Safe to say that the typical American doesn't give more than a passing thought to rubber most days. But the current COVID-19 pandemic is proving just how essential rubber, and the products made from the material, are to the country and the world.
At a time when some businesses deemed non-essential by federal and state governments are trying to skirt the rules and guidelines, those in the rubber industry have a mandate to continue churning out products or providing services.
Automotive and transportation sectors remain a key component to keeping the country operating, and the medical and industrial segments use rubber in a wide variety of applications. But the essential uses of rubber are wide and deep.
Guidelines from the U.S. Department of Homeland Security not only call on these essential industries to stay open during the pandemic, they also remind them of their obligation to help during these tough times.
"If you work in a critical infrastructure industry, as defined by the Department of Homeland Security, such as health care services and pharmaceutical and food supply, you have a special responsibility to maintain your normal work schedule," the federal government states.
Erick Sharp is founder of Ace Products & Consulting L.L.C., a Ravenna, Ohio-based testing and research development firm serving the rubber industry.
Ohio, with more than 2,500 cases of coronavirus as of April 1, was one of the first states to take measures to try to stop the spread of the virus. So much so that Gov. Mike DeWine was widely criticized or applauded as those efforts stood out early on.
The state has told businesses to read guidelines to determine for themselves whether they are essential businesses and be ready to prove they are if authorities show up at their door, Sharp said.
Ace easily qualified to be an essential business because of the kind of work it's doing for companies providing needed services, Sharp said.
"Just look at the types of stuff we're dealing with," he said about the testing and research and development work his employees are doing. "I knew we couldn't not keep up with those types of things. It was pretty clear cut to know we're essential to what is going on right now."
Ace keeps documents describing its work near the front door ready to show officials if they show up asking about why the business continues to remain open.
While the company still operates, it's anything but business as usual, Sharp said.
A total of three of the company's employees can work from home. And the lab has been rearranged to allow for space between workers.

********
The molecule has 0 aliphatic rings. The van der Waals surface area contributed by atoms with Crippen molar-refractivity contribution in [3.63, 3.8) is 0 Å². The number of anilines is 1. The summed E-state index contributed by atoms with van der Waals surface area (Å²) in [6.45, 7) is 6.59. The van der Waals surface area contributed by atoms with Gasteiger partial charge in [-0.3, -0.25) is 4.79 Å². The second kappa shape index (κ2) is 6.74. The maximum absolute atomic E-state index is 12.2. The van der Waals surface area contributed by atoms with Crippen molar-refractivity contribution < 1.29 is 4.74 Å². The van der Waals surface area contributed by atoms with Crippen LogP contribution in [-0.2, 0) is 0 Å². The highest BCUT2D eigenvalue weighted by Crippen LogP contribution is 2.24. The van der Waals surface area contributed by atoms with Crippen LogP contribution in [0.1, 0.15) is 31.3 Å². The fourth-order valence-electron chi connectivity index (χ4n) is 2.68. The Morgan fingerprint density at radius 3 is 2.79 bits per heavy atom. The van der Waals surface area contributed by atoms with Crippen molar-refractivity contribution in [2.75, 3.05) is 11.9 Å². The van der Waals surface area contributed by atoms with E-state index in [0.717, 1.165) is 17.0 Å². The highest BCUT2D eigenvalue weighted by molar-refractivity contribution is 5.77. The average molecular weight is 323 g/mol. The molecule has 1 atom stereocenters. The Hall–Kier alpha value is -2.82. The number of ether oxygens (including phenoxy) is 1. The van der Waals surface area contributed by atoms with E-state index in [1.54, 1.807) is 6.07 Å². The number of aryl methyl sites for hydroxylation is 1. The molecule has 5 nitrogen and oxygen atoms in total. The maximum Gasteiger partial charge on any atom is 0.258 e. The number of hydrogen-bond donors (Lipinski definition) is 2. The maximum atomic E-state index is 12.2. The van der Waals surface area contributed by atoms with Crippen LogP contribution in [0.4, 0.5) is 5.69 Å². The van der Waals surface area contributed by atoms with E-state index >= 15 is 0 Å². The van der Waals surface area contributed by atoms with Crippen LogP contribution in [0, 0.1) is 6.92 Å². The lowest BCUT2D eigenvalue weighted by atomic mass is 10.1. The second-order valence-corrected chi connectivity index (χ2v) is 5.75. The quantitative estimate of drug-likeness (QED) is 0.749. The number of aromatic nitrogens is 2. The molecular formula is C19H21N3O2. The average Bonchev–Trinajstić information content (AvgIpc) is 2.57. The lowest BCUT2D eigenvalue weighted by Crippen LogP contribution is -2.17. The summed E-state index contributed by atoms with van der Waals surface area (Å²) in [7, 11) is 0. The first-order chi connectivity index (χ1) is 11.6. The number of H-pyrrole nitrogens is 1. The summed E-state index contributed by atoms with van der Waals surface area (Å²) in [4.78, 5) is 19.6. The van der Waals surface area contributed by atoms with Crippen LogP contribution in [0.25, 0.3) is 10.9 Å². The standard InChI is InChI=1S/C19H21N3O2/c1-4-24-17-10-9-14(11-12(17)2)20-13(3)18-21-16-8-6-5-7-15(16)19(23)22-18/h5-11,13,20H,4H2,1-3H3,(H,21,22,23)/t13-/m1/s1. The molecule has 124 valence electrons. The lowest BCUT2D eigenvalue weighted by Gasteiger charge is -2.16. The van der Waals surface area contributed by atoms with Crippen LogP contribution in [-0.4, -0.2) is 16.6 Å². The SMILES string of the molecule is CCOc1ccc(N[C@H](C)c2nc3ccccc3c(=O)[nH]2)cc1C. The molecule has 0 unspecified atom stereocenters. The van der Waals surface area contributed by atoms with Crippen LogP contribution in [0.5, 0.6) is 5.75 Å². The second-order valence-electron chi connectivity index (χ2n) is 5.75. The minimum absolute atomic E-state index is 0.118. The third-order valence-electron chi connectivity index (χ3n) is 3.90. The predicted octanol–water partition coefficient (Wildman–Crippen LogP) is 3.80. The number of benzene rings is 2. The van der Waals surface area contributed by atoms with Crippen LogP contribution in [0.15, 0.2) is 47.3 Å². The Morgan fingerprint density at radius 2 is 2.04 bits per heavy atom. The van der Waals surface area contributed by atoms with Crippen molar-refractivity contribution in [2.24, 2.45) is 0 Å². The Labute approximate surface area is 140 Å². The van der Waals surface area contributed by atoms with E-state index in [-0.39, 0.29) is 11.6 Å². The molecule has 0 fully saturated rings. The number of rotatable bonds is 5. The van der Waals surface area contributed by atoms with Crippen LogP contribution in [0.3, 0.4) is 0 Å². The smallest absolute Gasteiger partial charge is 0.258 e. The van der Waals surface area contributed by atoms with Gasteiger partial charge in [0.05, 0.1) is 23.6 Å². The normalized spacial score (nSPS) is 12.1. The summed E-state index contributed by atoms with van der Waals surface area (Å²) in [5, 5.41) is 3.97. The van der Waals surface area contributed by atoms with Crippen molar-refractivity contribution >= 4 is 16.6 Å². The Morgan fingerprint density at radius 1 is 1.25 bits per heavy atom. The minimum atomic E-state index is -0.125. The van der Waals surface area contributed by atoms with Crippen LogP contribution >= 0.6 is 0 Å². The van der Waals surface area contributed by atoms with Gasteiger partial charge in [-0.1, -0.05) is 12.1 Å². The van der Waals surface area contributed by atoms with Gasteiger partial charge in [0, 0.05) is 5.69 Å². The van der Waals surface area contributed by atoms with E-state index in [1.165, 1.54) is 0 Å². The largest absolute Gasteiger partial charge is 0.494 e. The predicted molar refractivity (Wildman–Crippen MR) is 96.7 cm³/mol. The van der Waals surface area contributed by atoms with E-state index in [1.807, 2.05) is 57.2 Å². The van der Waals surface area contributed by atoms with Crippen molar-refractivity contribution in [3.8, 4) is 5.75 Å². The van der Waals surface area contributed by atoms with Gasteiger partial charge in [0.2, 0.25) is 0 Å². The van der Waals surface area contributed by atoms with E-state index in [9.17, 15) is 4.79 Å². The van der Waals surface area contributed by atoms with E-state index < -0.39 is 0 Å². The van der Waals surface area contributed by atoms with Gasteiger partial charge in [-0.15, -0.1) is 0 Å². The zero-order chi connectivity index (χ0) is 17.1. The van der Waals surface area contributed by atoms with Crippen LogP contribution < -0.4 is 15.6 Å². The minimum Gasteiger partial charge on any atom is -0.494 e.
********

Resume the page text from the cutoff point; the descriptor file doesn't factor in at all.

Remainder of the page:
"There's obviously social distancing. So for us we had to create work zones in our lab. Six-foot cubes that are each a zone that contains essential equipment," Sharp said.
R.D. Abbott Co. Inc. of Cerritos, Calif., also considers itself an essential business and has continued to operate during the pandemic, but with new operating rules.
The firm supplies health care, medical device and infrastructure elastomers as well as laboratory services.
R.D. Abbott said it made the decision to remain open "in accordance with all current national, state and local guidelines associated with reducing the spread of the coronavirus."
California issued "shelter-in-place" orders for non-essential businesses on March 19, but the company is continuing to operate to supply "critical health care and infrastructure materials," the company said.
R.D. Abbott also has made changes at the workplace, including having all non-essential work move off-site, the company said.
"With minimal staff, good planning and communication becomes essential," President Keith Thomas said in a statement. "During this dynamic situation, our commitment to collaboratively determining order requirements, identifying constraints and developing relevant solutions for our customers and supplier partners is unwavering."
R.D. Abbott has barred visitors to its facility, where only essential employees are now working at safe distances from one another. No more than 10 workers can be at the facility at any one time, the company said. Daily sanitizing also is taking place.
Over at tool maker M.R. Mold & Engineering Corp. in Brea, Calif., the company's 30 workers remain busy with traditional orders as the company also has seen an increase in requests for quotes regarding potential coronavirus-related work.
"We're doing an awful lot of quoting for medical products indirectly for Toyota, for Ford. Companies you would not think you would be dealing with. Trying to help as we can. We have the capacity. We have a full staff. We're going to quote anything that comes in the door," Marketing Director Geri Anderson said. "Nothing has come through to be a positive (purchase order) yet, but there's a lot of unknowns out there, especially when you are dealing with Ford and Toyota. Normally, they make cars, but now they are dealing with medical equipment."
M.R. Mold recently moved to a new, larger location that helps the company better deal with health issues these days. More space on the shop floor and in the office means workers can more easily stake out their own safe space to work.
"We put a lot of hazard and safety precautions in place. Buying cleaning products is like an Easter egg hunt. It's hard to find them," Anderson said.
M.R. Mold had an easy case to prove it's an essential business as 95 percent of its work involves medical silicone products. The company also is covered by rules that call for the continuation of work by companies working with steel, the marketing director said.
Making needed changes
At Ace, back in Ohio, equipment used by more than one person is sanitized when operators change. And each work area has its own sanitizing station.